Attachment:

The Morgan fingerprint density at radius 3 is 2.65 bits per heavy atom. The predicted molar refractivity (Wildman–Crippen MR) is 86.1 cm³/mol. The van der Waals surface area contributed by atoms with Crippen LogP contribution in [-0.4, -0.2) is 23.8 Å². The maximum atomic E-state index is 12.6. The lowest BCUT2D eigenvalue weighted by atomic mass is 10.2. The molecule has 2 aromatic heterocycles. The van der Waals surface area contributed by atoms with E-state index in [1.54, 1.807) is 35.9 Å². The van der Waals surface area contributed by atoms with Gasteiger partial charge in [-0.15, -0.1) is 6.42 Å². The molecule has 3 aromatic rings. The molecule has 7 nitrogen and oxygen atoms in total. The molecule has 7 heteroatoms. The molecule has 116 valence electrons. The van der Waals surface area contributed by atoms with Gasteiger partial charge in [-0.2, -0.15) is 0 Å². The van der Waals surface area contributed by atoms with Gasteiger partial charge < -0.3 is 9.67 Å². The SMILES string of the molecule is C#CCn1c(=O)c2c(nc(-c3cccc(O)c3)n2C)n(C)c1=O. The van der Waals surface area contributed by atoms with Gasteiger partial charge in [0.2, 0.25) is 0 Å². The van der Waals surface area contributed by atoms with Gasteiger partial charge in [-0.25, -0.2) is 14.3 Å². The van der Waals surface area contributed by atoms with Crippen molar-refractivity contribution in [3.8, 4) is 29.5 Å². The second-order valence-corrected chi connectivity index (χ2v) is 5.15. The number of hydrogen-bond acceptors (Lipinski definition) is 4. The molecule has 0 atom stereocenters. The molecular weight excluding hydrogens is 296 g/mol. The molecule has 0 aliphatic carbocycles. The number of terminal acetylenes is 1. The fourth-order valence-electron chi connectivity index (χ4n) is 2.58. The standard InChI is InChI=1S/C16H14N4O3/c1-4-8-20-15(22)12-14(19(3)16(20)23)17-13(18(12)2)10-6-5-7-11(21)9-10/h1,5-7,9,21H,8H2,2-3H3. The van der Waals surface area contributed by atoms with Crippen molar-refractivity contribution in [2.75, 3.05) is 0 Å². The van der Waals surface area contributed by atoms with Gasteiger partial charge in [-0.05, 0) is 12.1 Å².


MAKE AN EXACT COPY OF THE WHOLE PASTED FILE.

The Morgan fingerprint density at radius 3 is 2.65 bits per heavy atom. The predicted molar refractivity (Wildman–Crippen MR) is 86.1 cm³/mol. The van der Waals surface area contributed by atoms with Crippen LogP contribution in [-0.4, -0.2) is 23.8 Å². The maximum atomic E-state index is 12.6. The lowest BCUT2D eigenvalue weighted by atomic mass is 10.2. The molecule has 2 aromatic heterocycles. The van der Waals surface area contributed by atoms with E-state index in [1.54, 1.807) is 35.9 Å². The van der Waals surface area contributed by atoms with Gasteiger partial charge in [-0.15, -0.1) is 6.42 Å². The molecule has 3 aromatic rings. The molecule has 7 nitrogen and oxygen atoms in total. The molecule has 7 heteroatoms. The molecule has 116 valence electrons. The van der Waals surface area contributed by atoms with Gasteiger partial charge in [-0.2, -0.15) is 0 Å². The van der Waals surface area contributed by atoms with Gasteiger partial charge < -0.3 is 9.67 Å². The SMILES string of the molecule is C#CCn1c(=O)c2c(nc(-c3cccc(O)c3)n2C)n(C)c1=O. The van der Waals surface area contributed by atoms with Gasteiger partial charge in [0.2, 0.25) is 0 Å². The van der Waals surface area contributed by atoms with Gasteiger partial charge in [-0.25, -0.2) is 14.3 Å². The van der Waals surface area contributed by atoms with Crippen molar-refractivity contribution in [3.8, 4) is 29.5 Å². The second-order valence-corrected chi connectivity index (χ2v) is 5.15. The number of hydrogen-bond acceptors (Lipinski definition) is 4. The molecule has 0 atom stereocenters. The molecular weight excluding hydrogens is 296 g/mol. The molecule has 0 aliphatic carbocycles. The number of terminal acetylenes is 1. The fourth-order valence-electron chi connectivity index (χ4n) is 2.58. The standard InChI is InChI=1S/C16H14N4O3/c1-4-8-20-15(22)12-14(19(3)16(20)23)17-13(18(12)2)10-6-5-7-11(21)9-10/h1,5-7,9,21H,8H2,2-3H3. The van der Waals surface area contributed by atoms with Crippen molar-refractivity contribution in [2.75, 3.05) is 0 Å². The van der Waals surface area contributed by atoms with Gasteiger partial charge in [-0.05, 0) is 12.1 Å².